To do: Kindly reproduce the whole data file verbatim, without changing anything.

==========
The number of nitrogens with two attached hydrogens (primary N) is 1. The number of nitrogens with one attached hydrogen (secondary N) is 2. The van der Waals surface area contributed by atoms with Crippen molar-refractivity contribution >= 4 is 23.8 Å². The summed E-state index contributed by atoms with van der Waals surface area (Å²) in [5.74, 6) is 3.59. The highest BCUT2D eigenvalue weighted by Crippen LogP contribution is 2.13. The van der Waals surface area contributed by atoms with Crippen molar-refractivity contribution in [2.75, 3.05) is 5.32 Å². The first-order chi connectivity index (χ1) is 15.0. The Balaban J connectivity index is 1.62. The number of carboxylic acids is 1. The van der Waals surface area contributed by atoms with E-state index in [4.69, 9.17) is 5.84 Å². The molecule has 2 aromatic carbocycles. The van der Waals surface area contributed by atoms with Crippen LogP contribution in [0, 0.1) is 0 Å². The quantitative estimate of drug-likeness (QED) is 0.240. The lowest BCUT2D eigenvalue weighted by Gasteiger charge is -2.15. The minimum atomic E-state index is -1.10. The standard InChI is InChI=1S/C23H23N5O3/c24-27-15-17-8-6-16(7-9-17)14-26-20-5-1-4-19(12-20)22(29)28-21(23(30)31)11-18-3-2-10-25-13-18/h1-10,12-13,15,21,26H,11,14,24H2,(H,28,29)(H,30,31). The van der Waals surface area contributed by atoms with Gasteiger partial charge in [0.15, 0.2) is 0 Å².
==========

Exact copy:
The number of nitrogens with two attached hydrogens (primary N) is 1. The number of nitrogens with one attached hydrogen (secondary N) is 2. The van der Waals surface area contributed by atoms with Crippen molar-refractivity contribution >= 4 is 23.8 Å². The summed E-state index contributed by atoms with van der Waals surface area (Å²) in [5.74, 6) is 3.59. The highest BCUT2D eigenvalue weighted by Crippen LogP contribution is 2.13. The van der Waals surface area contributed by atoms with Crippen molar-refractivity contribution in [2.75, 3.05) is 5.32 Å². The first-order chi connectivity index (χ1) is 15.0. The Balaban J connectivity index is 1.62. The number of carboxylic acids is 1. The van der Waals surface area contributed by atoms with E-state index in [4.69, 9.17) is 5.84 Å². The molecule has 2 aromatic carbocycles. The van der Waals surface area contributed by atoms with Crippen LogP contribution in [0, 0.1) is 0 Å². The quantitative estimate of drug-likeness (QED) is 0.240. The lowest BCUT2D eigenvalue weighted by Gasteiger charge is -2.15. The minimum atomic E-state index is -1.10. The standard InChI is InChI=1S/C23H23N5O3/c24-27-15-17-8-6-16(7-9-17)14-26-20-5-1-4-19(12-20)22(29)28-21(23(30)31)11-18-3-2-10-25-13-18/h1-10,12-13,15,21,26H,11,14,24H2,(H,28,29)(H,30,31). The van der Waals surface area contributed by atoms with Gasteiger partial charge in [0.15, 0.2) is 0 Å².